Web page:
Budget airline sites aside, when it comes to flights, you can find trip deals across most airlines on Skyscanner. It has an alert function too, which will send you the latest price drops.

4. Travel by public transport or bike

If you plan to stick to well-known routes, going by public transport can save you considerable wedges of cash compared to renting a car, fuelling up at inflated costs, and paying for parking.

The websites of national rail companies Trenitalia and Italo are your first port of call for travelling by train.

If you intend to move around a lot while in Italy, you could give the Omio app a try – it’s an integrated platform where you can book plane, bus and train tickets and keep them all in one space.

Travelling Italy by train. (Photo by Piero CRUCIATTI / AFP)

Unlike some other sites, the English is good and has not been confusingly translated. Plus it allows you to compare travel times and prices across many carriers.

READ ALSO: Weekend wanderlust: Exploring Bologna’s hidden countryside by bike

Once you’re settled into a place, it’s easier to get around by bike or scooter rather than driving to busy tourist spots or the beach – and saves you fighting for limited parking spaces too. Plus, going on two wheels is also a pleasant way to see your local surroundings and does you good.

5. Use parking apps if you drive

Sometimes, renting a car is the only way to go to reach those remote, medieval hilltop villages and other attractions where the public transport network thins out, particularly in rural areas and on the islands.

To help save a few euros, make sure you park smart. You can download parking apps ahead of time, like EasyPark, which is one of the most useful in Italy as it covers hundreds of Italian cities – and other European countries beyond.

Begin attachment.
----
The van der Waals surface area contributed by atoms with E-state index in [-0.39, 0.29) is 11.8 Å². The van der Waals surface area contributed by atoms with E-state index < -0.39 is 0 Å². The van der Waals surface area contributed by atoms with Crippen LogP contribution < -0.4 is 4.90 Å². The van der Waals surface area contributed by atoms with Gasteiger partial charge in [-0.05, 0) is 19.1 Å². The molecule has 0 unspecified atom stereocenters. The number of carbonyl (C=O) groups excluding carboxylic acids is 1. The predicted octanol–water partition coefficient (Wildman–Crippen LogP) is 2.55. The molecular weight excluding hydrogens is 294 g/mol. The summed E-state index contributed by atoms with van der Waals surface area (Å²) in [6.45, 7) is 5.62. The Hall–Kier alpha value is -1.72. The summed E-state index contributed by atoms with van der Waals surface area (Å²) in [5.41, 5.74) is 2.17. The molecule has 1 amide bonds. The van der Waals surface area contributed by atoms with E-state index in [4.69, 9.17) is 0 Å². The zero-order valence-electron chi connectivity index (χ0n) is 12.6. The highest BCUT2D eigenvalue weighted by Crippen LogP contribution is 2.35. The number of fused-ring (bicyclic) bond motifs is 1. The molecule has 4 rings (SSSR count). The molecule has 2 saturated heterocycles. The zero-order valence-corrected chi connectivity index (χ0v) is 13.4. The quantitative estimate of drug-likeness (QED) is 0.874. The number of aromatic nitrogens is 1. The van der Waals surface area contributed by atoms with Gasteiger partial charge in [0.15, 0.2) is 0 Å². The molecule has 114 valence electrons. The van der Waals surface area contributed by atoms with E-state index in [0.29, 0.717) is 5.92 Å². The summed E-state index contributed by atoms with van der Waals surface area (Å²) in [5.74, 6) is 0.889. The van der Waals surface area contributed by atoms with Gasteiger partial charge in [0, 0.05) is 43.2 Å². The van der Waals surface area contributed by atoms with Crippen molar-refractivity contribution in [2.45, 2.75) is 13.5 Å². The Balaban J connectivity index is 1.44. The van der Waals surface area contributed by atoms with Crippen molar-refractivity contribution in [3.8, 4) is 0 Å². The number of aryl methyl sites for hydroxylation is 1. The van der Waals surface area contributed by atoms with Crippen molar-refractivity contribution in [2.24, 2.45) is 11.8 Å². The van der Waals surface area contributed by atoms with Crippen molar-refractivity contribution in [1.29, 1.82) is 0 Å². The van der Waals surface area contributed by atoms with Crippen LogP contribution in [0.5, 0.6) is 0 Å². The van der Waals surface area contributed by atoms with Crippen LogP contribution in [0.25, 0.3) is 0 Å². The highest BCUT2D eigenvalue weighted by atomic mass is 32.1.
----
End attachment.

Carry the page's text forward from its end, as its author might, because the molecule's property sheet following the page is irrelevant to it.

You can also try Phonzie, which has the option to buy bus tickets. Alternatively, look on the metre itself for different ways to pay, as some cities have their own parking app.

Stay out the red in your bank account – and out of trouble while driving in Italy. (Photo by ANDREAS SOLARO / AFP)

They calculate how much time you’ve used to the minute, so you don’t lose money on rounding up to the next hour of parking fees.

Parking apps also let you add on more time, no matter where you are, which is useful if you’re far away and realise you have five minutes left on your ticket.

6. Know the local laws and regulations

Speaking of driving in Italy, this is one part of your holiday that can catch you out and destroy your careful budgeting by landing you with a fine.

Take care to abide by Italy’s local road laws and avoid unknowingly breaking rules at your cost with this guide on driving penalties.

READ ALSO: How do you dispute a parking ticket in Italy?

7. Avoid August if you can

August is the peak holiday month in Italy, when many businesses shut down and most Italians take some or all of the month off to escape the heat and cool off in the mountains or by the sea.

Due to this intense tourist pressure internally, it goes without saying that holiday costs for international tourists spike too.

READ ALSO: Everything you need to know about Ferragosto, Italy’s national summer holiday

Not only will you fork out more for your trip, it’s not much fun trying to battle through the crowds and swathes of selfie sticks at popular tourist spots.

8. Search out Italy’s free beaches

Businesses have taken advantage of Italy’s coastline, with it becoming increasingly difficult to find a free beach.